Can corporate–nonprofit partnerships buffer socially irresponsible corporations from stakeholder backlash?

Rong Wang, Amy O'Connor

Research output: Contribution to journalArticlepeer-review

Abstract

Purpose: This study aims to investigate the complex relationship between corporate–nonprofit partnership characteristics (type, duration and source of communication); attitude toward the corporation (pretest and posttest); partnership evaluation; and stakeholders' willingness to engage in anti-corporate behaviors when a corporation behaves irresponsibly and negatively impacts an individual's community. The three partnership characteristics are evaluated, individually and collectively, to discern which, if any, characteristics protect or buffer a corporation from stakeholders' engagement in negative communication behaviors when controlling for how stakeholders evaluate the partnership and the corporation. Design/methodology/approach: The study used an online experiment with 970 participants who were randomly assigned to a 2 × 2 × 3 × 2 factorial design. Findings: Contrary to some previous research findings, this study found that individuals who evaluate either the corporation or the partnership favorably are more likely to engage in anti-corporate behaviors. Neither the partnership type nor communication source provides a buffering effect. The only partnership characteristic to generate a buffering effect was duration and that only occurred if the partnership lasted three years. This study concludes that when corporate social responsibility (CSR) and corporate social irresponsibility (CSI) co-occur, an amplification rather than mollifies stakeholders' willingness to enact anti-corporate communication behaviors in instances of CSI. Originality/value: This study advances scholarly understanding of CSR and CSI as in-tandem concepts and practices. The findings challenge previous claims that corporate–nonprofit partnerships can buffer corporations from negative events. In contrast, we find that partnerships are limited in their ability to reduce stakeholders' willingness to engage in anti-corporate behaviors in instances of CSR. It also answers calls that CSR research should use non-fictitious companies to increase ecological validity of the study design.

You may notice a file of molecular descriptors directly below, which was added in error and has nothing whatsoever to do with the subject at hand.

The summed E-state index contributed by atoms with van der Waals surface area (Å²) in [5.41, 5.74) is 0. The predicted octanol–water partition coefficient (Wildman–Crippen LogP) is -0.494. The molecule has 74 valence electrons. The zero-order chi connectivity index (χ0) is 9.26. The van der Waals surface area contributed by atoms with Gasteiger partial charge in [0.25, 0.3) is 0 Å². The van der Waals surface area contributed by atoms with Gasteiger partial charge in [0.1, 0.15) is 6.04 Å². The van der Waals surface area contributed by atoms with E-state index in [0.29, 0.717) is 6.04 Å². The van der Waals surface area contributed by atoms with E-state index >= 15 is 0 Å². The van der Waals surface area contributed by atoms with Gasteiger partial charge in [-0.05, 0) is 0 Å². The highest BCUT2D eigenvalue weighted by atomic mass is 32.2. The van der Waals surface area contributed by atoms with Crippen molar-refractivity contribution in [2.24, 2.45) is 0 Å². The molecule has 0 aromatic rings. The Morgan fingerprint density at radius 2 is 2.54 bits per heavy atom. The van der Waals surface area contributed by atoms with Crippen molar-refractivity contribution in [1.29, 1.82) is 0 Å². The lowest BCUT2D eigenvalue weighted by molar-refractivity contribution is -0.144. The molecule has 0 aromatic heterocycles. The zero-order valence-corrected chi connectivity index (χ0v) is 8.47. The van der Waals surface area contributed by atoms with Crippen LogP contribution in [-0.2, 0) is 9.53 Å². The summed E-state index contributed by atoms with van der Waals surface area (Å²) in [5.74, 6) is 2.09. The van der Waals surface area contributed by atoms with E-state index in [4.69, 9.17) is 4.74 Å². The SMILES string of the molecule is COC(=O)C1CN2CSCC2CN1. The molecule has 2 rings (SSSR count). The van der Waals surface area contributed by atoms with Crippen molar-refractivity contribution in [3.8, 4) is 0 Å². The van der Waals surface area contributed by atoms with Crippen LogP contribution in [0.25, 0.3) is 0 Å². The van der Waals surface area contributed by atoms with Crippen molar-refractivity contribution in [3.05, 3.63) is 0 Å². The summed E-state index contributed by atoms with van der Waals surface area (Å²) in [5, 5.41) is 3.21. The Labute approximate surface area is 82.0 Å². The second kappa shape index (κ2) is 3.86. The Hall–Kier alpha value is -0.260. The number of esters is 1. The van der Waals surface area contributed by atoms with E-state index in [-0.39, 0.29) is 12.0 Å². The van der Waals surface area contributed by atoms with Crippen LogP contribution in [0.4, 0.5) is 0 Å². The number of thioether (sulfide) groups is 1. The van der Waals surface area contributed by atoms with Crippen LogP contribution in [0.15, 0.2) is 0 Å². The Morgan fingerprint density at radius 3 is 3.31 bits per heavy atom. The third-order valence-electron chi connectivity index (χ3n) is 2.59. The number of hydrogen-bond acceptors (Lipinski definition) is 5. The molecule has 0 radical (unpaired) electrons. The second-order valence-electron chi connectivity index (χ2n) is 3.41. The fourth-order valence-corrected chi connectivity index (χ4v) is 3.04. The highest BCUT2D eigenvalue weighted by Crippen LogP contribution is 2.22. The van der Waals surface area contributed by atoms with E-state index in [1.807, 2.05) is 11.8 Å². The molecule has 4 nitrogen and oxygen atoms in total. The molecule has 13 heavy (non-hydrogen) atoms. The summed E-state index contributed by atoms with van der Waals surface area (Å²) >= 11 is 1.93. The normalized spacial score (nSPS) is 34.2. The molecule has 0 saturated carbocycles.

Original languageEnglish
JournalCorporate Communications
DOIs
StateAccepted/In press - 2022

Bibliographical note

Publisher Copyright:
© 2022, Emerald Publishing Limited.

Keywords

  • Anti-corporate behaviors
  • Corporate social irresponsibility
  • Corporate social responsibility
  • Corporate–nonprofit partnerships

ASJC Scopus subject areas

  • Industrial relations
  • Organizational Behavior and Human Resource Management

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